In Case of Emergency

So what happens when there are negative posts on your Facebook page? Negative posts might take any of the following forms:

  • A complaint about a product or service
  • A threat to your business or an employee
  • A business disaster in the making

What should you do as a social media manager?

First off, don’t panic. You’re in a public forum and people will be people. Some are positive, and some are negative. In some rare instances, they can actually offer constructive criticism all by themselves. If not, it’s your job to make a negative comment more constructive. You can do this by asking probing questions.

Here are some guidelines when you first get a negative comment:

  • Read it and all surrounding comments for the context.
  • If it’s a high-level complaint, let management know. If it’s low, deal with this yourself.
  • If the comment is derogatory and has inappropriate language in it, remove it.
  • If it is just a little critical, let it stand for a while. Your fans might just do a great deed and calm the Wall with some defending rebuttal.

Make sure you put guidelines for handling negative comments into your social media procedures and train your team on how to handle them. The worst thing to do is to just delete all negative posts, or to start an argument.

When you delete a comment, you have to remember that all of your fans had the opportunity to see that negative post, and if it was something they agreed with and you didn’t address it, you will have lost their trust. Similarly, if you get into an argument with your fans, it reflects very poorly on your company.

The Least You Need to Know

instantShift - Dividing and Conquering

  • Good social media takes manpower to monitor multiple sites, engage, and respond.
  • It’s essential that you build a team even if you are a small organization.
  • Don’t go overboard and start a 24/7/365 social media monitoring system off the cuff – that may not be right for your business.
  • It is your job to transform negative comments into constructive exchanges.
  • What if you run a small organization that doesn’t have a marketing department? If you’re in an organization with fewer than 10 people, you still need to separate out the functions needed for the smaller team. As you grow, it will be easier to separate the duties. In today’s social media environment, you have no idea how quickly your business might explode.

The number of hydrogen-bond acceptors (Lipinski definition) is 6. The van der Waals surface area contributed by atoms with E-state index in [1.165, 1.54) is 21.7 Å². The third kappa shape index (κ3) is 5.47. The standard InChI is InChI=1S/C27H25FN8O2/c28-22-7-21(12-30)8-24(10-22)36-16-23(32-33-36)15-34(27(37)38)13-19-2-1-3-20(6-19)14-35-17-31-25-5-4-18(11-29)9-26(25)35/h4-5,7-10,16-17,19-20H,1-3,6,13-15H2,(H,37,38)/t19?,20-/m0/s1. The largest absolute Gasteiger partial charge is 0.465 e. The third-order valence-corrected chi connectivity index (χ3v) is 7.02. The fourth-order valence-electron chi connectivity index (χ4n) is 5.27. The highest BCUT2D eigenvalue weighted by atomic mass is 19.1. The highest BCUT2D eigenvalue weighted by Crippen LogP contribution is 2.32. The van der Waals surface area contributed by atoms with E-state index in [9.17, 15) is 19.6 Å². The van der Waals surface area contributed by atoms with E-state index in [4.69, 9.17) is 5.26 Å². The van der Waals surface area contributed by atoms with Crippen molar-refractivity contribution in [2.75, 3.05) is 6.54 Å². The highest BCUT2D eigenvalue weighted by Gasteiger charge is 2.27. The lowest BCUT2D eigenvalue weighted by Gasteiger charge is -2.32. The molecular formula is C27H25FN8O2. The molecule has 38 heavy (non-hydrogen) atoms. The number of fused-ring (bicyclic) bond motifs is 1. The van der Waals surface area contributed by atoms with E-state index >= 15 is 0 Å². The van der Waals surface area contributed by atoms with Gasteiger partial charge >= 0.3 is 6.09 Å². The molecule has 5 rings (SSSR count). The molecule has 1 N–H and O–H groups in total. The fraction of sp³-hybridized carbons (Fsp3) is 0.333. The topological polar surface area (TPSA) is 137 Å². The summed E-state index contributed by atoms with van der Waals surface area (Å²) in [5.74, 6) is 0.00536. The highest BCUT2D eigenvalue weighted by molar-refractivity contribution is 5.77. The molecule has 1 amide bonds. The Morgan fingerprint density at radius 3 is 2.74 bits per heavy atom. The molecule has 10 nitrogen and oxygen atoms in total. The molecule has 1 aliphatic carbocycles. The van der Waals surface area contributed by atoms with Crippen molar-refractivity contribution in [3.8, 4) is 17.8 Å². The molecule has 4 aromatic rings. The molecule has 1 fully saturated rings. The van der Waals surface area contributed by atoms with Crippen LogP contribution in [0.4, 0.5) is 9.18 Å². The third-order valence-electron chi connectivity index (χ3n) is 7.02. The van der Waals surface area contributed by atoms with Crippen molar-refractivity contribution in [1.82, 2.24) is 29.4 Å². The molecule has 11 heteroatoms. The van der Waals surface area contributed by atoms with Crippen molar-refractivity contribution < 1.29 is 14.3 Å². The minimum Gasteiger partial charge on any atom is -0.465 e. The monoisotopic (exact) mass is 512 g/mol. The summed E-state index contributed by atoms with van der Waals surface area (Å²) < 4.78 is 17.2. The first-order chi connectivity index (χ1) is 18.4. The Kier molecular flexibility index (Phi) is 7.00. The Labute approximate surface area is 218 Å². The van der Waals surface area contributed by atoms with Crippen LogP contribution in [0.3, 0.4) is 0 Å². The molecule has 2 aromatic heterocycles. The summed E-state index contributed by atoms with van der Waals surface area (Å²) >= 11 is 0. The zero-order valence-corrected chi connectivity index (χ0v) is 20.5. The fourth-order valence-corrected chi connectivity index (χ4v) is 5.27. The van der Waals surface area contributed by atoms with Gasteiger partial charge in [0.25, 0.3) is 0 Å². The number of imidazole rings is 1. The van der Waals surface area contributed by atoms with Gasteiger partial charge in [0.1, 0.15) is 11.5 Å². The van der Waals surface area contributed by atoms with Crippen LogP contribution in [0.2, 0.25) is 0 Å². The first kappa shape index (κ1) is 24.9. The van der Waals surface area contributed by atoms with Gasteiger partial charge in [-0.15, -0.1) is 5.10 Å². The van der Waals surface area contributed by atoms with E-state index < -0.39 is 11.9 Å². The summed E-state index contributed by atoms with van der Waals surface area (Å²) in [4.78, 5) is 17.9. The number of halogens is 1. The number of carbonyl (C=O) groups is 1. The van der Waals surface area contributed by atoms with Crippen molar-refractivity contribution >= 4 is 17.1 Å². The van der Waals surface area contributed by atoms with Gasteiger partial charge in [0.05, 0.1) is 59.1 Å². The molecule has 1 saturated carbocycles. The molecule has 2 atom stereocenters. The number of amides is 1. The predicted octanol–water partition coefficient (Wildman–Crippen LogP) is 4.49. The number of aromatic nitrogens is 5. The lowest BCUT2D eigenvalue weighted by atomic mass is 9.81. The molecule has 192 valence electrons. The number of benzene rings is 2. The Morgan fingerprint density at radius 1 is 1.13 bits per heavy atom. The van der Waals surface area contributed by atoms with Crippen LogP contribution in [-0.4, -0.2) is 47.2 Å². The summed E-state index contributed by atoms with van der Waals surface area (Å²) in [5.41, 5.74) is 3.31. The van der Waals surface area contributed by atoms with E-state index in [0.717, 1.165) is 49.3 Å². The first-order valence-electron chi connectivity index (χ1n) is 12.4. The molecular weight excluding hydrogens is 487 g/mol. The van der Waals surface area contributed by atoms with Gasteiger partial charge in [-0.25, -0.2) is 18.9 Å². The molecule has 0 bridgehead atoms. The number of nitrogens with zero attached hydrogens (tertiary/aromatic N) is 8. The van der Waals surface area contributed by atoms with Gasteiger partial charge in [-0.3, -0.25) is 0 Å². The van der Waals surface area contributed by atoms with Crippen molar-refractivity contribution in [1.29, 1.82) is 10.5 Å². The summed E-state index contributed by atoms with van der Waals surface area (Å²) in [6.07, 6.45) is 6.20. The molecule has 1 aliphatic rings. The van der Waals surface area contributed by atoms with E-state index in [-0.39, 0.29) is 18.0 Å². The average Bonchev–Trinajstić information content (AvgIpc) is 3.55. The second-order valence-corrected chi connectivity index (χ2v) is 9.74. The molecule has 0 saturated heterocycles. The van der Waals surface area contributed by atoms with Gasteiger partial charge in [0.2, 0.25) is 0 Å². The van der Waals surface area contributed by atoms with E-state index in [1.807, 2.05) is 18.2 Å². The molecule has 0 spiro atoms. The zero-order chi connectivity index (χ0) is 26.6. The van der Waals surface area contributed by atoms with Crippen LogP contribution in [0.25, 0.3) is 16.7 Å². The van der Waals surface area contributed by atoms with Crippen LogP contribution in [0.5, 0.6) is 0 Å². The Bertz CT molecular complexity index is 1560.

• If you aren’t the CEO, it’s a good idea to get upper management to support your social media strategy. While they may not be involved in the day-to-day activity, they need to know why it’s important and how it can affect the bottom line.
  • In some cases, there was so much traffic that the website that was supposed to be a lead generation tool crashed. Oops. That’s too bad because the strategy was effective in getting people to the site, but couldn’t deliver the site itself. This is why it’s so important to have multiple departments and skill sets represented on your team.
  • As you begin to dive into your new social campaigns, make sure you have one person online at a time per account. You don’t want to step on each others toes as you answer people. This is why scheduling is so important in your planning.
  • Make sure all of your employees sign social media management agreements. An agreement might entail that the Facebook page he manages is on behalf of the company, and not under control of the employee himself. Additionally, it should stipulate that when he leaves the company, he must give control back to the company. Protect yourself by training employees on his seriousness, and have them sign these legal documents.
  • In case there is ever an extreme issue like threats, make sure to seek legal assistance. They can contact the social media sites to have something removed that you don’t have access to.



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  1. After working for a while as a one-(wo)man team in the social media department, I reached your exact conclusion. Although I didn’t think it at first, it really does require manpower and a team to spur a growth in this department and engage your customers, aside from answering their queries. Great article:)

  2. Social media is a platform where one can promote his/her site vigorously and can gain favorable benefits as well. The above mentioned tips on how to make a social media team seems to be really useful. Will surely work on it! Thanks!

  3. Great tips and I especially agree with the Facebook times for posting and engaging users. Some of the biggest hurdles I’ve had to overcome were convincing others (and at times myself) that time and resources (money) pumped into social media marketing would pay off in non-direct and sometimes impossible to measure ways. I think at times you have to instinctively ‘know’ that you and your business will get a return for your effort. Great post.

  4. so this is a very good strategy for building up your social media team. i am currently trying to improve my social media tactics and find some social optimization team for it

  5. Thank you for the article! I work for a non-profit entrepreneurial service organization, which is membership-based and driven. We provide “entrepreneurial coaching” and market access opportunities to our members. I am pondering several points you made. You see, I’m not only part of the social media team for the organization but also trying to help our membership understand the importance and the know how of social media to grow their business. I’m sure I will be referring back to this article often.